How about a little good news? Specifically, how about a little good news from patients who credit physical therapy and their physical therapists (PTs) for transforming their lives?
Recently, BuzzFeed published “9 Physical Therapy Success Stories That’ll Make You Choke Up A Bit,” a collection of first-person accounts from patients who faced a range of issues including spine facture, labrum tears, recovery from a coma, and interstitial cystitis. The reason for the project, according to BuzzFeed, was to “inspire others who are currently recovering from pain, injuries, surgery, or other problems.
The multiple sexual abuse convictions of former USA Gymnastics doctor Larry Nassar brought an end to Nassar’s monstrous behavior, increased awareness about systemic problems that allowed the abuse to occur, and hopefully even provided a certain sense of closure to the more than 150 victims of his assaults. But in an article written for the HuffPost, APTA member Lora “Lori” Mize, PT, DPT, and certified clinical specialist in women’s health physical therapy, raised concern that the Nassar case also may create a ripple effect that could discourage individuals from seeking legitimate and responsibly delivered pelvic physical therapy.
In her opinion piece titled “Nassar’s Atrocities Stigmatize A Legitimate Medical Treatment,” Mize contrasts Nassar’s horrific actions with the well-established, evidence-based pelvic physical therapist treatments “performed by a highly trained specialist [that] can have a positive impact on a woman’s quality of life.”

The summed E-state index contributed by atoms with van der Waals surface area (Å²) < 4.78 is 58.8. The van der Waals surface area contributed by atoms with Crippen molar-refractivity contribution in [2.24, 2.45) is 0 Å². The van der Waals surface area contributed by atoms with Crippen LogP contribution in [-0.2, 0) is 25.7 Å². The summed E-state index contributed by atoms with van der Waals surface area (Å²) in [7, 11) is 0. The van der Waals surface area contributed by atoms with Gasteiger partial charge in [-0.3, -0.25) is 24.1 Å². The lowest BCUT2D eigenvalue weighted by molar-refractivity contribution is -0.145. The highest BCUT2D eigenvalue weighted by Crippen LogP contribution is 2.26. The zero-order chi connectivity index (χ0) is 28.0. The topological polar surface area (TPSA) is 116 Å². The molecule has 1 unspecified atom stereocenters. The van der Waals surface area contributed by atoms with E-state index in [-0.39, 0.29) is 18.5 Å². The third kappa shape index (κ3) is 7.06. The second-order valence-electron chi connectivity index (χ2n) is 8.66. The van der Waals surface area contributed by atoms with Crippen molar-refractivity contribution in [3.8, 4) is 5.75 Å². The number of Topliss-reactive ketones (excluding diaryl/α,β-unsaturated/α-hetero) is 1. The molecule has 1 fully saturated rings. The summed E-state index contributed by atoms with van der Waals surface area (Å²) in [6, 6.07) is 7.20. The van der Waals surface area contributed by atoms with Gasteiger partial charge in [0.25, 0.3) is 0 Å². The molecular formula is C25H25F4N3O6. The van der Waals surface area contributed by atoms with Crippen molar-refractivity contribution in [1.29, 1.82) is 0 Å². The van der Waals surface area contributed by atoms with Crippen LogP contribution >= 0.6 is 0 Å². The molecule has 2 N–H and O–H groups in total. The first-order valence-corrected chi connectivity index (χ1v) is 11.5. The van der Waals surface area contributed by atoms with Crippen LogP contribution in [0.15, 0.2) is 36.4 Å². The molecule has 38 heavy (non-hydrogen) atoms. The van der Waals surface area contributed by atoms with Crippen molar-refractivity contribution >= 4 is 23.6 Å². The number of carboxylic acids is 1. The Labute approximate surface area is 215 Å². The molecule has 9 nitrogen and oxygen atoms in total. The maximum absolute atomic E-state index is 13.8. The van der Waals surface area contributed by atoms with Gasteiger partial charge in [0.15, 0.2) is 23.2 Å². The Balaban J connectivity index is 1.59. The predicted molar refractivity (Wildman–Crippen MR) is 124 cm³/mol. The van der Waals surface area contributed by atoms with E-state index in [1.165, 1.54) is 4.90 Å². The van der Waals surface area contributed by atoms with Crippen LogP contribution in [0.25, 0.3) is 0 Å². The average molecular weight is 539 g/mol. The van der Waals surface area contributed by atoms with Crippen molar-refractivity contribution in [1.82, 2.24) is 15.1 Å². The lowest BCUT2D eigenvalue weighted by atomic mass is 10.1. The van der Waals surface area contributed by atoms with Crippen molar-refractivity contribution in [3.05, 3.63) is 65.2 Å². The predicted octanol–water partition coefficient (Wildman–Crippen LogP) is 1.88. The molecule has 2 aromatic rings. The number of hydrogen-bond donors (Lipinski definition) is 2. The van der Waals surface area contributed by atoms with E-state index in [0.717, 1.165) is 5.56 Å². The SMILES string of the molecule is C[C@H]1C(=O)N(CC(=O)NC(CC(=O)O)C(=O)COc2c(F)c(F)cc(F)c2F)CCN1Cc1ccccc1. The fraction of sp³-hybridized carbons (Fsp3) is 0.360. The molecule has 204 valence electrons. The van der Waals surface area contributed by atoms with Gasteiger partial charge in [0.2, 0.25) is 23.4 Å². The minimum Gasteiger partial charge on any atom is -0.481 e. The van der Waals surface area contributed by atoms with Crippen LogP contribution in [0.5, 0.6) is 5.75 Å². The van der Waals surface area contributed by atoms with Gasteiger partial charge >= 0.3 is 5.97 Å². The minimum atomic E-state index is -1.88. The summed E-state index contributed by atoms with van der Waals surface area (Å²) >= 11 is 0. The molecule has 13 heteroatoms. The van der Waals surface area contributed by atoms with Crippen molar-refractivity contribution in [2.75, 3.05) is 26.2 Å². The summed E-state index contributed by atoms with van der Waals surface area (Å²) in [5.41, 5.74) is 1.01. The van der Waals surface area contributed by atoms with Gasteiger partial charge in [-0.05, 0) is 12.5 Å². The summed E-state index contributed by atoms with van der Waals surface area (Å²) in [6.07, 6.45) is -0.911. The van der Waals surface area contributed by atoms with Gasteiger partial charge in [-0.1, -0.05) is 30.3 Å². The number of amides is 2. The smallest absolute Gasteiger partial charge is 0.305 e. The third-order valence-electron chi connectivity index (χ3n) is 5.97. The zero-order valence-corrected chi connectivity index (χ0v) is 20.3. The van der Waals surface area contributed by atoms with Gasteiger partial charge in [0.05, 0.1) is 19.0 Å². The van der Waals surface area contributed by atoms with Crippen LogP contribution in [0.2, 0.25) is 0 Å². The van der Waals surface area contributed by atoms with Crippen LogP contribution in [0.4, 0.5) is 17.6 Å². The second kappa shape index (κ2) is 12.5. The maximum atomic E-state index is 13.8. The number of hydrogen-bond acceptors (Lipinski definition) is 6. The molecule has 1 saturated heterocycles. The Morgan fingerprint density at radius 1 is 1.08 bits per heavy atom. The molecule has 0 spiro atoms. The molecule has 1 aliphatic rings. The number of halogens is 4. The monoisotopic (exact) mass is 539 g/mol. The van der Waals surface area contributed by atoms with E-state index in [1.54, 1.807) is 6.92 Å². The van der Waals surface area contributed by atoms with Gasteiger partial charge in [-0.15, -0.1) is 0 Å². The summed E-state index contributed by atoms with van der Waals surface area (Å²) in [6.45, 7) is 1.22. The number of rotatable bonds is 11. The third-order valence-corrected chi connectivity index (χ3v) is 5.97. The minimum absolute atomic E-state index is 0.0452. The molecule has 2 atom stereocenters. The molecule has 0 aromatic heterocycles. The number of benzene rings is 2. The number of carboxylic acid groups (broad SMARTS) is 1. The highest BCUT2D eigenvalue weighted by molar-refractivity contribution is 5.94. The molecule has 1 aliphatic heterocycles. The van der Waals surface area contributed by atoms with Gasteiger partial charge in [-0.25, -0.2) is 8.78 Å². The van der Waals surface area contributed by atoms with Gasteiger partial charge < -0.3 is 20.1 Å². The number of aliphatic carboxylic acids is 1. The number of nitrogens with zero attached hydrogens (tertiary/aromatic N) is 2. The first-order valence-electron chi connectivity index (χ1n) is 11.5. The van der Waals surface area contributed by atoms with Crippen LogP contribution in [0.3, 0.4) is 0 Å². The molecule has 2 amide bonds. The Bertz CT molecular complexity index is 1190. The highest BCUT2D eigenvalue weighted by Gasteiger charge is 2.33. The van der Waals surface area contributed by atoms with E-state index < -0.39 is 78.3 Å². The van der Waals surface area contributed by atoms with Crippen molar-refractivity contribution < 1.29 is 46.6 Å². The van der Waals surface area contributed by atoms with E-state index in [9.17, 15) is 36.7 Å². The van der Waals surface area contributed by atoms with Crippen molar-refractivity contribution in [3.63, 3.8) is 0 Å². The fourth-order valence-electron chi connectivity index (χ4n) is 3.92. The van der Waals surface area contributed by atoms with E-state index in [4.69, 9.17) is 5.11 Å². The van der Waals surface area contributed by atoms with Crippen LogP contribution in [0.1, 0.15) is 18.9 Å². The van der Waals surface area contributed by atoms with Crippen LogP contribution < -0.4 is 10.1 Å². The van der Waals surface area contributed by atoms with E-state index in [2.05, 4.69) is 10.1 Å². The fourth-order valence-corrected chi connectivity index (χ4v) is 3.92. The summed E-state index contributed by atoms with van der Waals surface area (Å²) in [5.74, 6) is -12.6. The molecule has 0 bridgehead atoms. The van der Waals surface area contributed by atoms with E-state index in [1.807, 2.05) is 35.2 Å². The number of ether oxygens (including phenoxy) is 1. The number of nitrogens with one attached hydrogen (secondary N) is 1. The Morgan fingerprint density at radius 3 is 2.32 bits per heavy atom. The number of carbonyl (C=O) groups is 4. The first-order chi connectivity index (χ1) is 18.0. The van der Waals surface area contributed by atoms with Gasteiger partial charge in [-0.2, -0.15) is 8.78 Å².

This is a mini-blog with the intent of giving the user of the Motion Guidance visual feedback productinsight into a researched-based approach to using the product for the diagnosis of shoulder instability.
Movement joint positionsense is most likely to be impaired after shoulder injury involving post-traumatic instability when compared to the contralateral shoulder and to controls, while deficits for Active JPS and Passive JPS are more likely to be evident compared to the contralateral shoulder in participants with glenohumeral musculoskeletal disorders. This has been shown in a 2011 study by Balke. A link can be found here. Balke was able to demonstrate that angle reproduction capability was worst below shoulder level (55°) in all groups. Best results were achieved at shoulder level (90°). Healthy controls showed overall better results than patients with instability. Patients after surgical stabilization had better results in 55° and 90° abduction compared to instability patients before surgery. Balke quantified measurements by attaching a laser pointer to the wrist of the subject and then asked them to reproduce anlges at 55°, 90°, and 125° of shoulder in flexion and abduction.
New technology is bringing the power of augmented reality into clinical practice.
The system, called ProjectDR, allows medical images such as CT scans and MRI data to be displayed directly on a patient’s body in a way that moves as the patient does.
“We wanted to create a system that would show clinicians a patient’s internal anatomy within the context of the body,” explained Ian Watts, a computing science graduate student and the developer of ProjectDR.